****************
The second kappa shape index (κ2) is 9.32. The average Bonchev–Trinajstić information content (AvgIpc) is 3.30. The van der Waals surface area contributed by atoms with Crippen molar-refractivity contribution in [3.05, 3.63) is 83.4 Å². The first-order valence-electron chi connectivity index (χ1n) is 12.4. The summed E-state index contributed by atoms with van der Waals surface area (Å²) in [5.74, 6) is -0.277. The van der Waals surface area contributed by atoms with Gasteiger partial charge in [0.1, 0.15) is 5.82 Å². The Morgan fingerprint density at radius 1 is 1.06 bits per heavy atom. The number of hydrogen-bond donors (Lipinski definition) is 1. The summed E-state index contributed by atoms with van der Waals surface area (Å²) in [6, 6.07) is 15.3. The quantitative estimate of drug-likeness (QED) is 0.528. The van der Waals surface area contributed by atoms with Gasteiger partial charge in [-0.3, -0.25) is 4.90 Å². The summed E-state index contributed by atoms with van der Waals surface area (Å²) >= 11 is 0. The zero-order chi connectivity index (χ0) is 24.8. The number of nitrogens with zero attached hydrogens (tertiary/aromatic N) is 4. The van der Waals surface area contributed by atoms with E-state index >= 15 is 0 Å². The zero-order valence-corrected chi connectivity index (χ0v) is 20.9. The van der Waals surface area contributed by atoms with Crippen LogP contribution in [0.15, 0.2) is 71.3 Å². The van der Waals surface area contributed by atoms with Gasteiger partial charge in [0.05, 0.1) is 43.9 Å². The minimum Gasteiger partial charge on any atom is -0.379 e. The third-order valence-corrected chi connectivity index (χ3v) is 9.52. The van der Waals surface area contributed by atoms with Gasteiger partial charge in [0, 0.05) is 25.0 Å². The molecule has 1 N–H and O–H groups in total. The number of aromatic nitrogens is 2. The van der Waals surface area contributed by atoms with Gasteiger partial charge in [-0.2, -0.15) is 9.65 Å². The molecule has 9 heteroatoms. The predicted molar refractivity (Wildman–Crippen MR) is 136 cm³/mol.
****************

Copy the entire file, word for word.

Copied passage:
The second kappa shape index (κ2) is 9.32. The average Bonchev–Trinajstić information content (AvgIpc) is 3.30. The van der Waals surface area contributed by atoms with Crippen molar-refractivity contribution in [3.05, 3.63) is 83.4 Å². The first-order valence-electron chi connectivity index (χ1n) is 12.4. The summed E-state index contributed by atoms with van der Waals surface area (Å²) in [5.74, 6) is -0.277. The van der Waals surface area contributed by atoms with Gasteiger partial charge in [0.1, 0.15) is 5.82 Å². The Morgan fingerprint density at radius 1 is 1.06 bits per heavy atom. The number of hydrogen-bond donors (Lipinski definition) is 1. The summed E-state index contributed by atoms with van der Waals surface area (Å²) in [6, 6.07) is 15.3. The quantitative estimate of drug-likeness (QED) is 0.528. The van der Waals surface area contributed by atoms with Gasteiger partial charge in [-0.3, -0.25) is 4.90 Å². The summed E-state index contributed by atoms with van der Waals surface area (Å²) >= 11 is 0. The zero-order chi connectivity index (χ0) is 24.8. The number of nitrogens with zero attached hydrogens (tertiary/aromatic N) is 4. The van der Waals surface area contributed by atoms with E-state index >= 15 is 0 Å². The zero-order valence-corrected chi connectivity index (χ0v) is 20.9. The van der Waals surface area contributed by atoms with Crippen LogP contribution in [0.15, 0.2) is 71.3 Å². The van der Waals surface area contributed by atoms with Gasteiger partial charge in [0.05, 0.1) is 43.9 Å². The minimum Gasteiger partial charge on any atom is -0.379 e. The third-order valence-corrected chi connectivity index (χ3v) is 9.52. The van der Waals surface area contributed by atoms with Gasteiger partial charge in [0, 0.05) is 25.0 Å². The molecule has 1 N–H and O–H groups in total. The number of aromatic nitrogens is 2. The van der Waals surface area contributed by atoms with Gasteiger partial charge in [-0.2, -0.15) is 9.65 Å². The molecule has 9 heteroatoms. The predicted molar refractivity (Wildman–Crippen MR) is 136 cm³/mol.